The European Commission has withdrawn a proposal that would allow mobile phone companies to continue charging roaming fees in some situations despite pledges to scrap the rates entirely, it announced Friday, following an uproar over the plans.

The European Union's executive has been gradually lowering roaming costs - fees that mobile phone companies can charge customers for using their devices when they travel within the bloc.

Against a backdrop of growing popular disillusionment with the EU, the commission's roaming policy has been seen as an overall success for consumers, who had been told that roaming charges would end by mid-2017.

But the commission proposed Monday that telecoms companies should be able to apply the fees to people who use their phone abroad for more than 90 days a year, to prevent consumers from shopping around for cheaper mobile tariffs in other member states.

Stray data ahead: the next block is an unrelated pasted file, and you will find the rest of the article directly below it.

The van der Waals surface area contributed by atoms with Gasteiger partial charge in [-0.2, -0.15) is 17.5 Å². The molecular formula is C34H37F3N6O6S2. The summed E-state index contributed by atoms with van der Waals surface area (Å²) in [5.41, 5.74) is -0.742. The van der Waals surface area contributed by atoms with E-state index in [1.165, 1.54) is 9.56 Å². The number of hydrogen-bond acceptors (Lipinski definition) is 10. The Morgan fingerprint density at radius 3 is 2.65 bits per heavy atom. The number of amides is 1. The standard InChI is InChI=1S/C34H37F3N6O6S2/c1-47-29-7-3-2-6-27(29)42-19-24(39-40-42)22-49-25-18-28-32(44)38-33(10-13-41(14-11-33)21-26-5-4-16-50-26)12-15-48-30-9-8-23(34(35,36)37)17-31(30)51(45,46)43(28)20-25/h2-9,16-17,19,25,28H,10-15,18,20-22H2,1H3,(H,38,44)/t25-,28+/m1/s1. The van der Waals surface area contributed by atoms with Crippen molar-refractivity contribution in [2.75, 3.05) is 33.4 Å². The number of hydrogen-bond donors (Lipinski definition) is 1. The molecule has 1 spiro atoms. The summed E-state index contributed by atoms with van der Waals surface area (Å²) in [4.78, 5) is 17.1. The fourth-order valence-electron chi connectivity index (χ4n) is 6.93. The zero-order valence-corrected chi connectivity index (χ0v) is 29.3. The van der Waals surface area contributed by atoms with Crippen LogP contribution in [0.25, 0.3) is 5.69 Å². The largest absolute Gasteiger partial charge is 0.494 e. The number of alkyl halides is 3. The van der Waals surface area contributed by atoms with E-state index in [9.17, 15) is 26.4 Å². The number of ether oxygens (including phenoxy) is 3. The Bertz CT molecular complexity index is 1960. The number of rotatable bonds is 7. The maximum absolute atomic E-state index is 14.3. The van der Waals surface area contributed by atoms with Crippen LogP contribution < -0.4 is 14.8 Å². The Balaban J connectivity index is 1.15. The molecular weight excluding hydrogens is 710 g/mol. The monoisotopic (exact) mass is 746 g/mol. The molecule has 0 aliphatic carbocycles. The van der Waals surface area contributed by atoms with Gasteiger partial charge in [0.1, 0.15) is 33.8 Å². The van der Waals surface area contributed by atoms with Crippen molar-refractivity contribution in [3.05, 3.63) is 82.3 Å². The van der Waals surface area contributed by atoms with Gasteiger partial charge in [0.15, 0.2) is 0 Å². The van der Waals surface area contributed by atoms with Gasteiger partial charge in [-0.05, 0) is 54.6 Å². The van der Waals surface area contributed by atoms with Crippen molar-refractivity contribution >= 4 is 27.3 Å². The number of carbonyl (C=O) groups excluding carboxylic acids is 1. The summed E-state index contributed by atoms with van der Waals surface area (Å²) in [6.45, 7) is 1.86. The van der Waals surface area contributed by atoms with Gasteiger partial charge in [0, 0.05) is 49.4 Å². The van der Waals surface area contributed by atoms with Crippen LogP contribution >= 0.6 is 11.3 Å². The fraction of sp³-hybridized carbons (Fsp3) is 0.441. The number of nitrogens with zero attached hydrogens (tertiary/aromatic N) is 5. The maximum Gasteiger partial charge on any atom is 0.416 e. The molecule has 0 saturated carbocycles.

The commission initially argued that this would affect such a small proportion of consumers as to be virtually irrelevant, and would not impact anyone who commuted across borders. Its roaming policy has always included some caveats aimed at preventing abuse.

But late Thursday - days before European Commission President Jean-Claude Juncker is due to give his highly-awaited annual state of the union speech - his office backtracked on the proposal.

"In the light of the feedback that we have received ... the president has instructed the [commission] services to withdraw that draft proposal and to work on a new one, on a better one," spokesman Alexander Winterstein said Friday.

The commission will present new proposals very soon, he said, suggesting that they could come next week.

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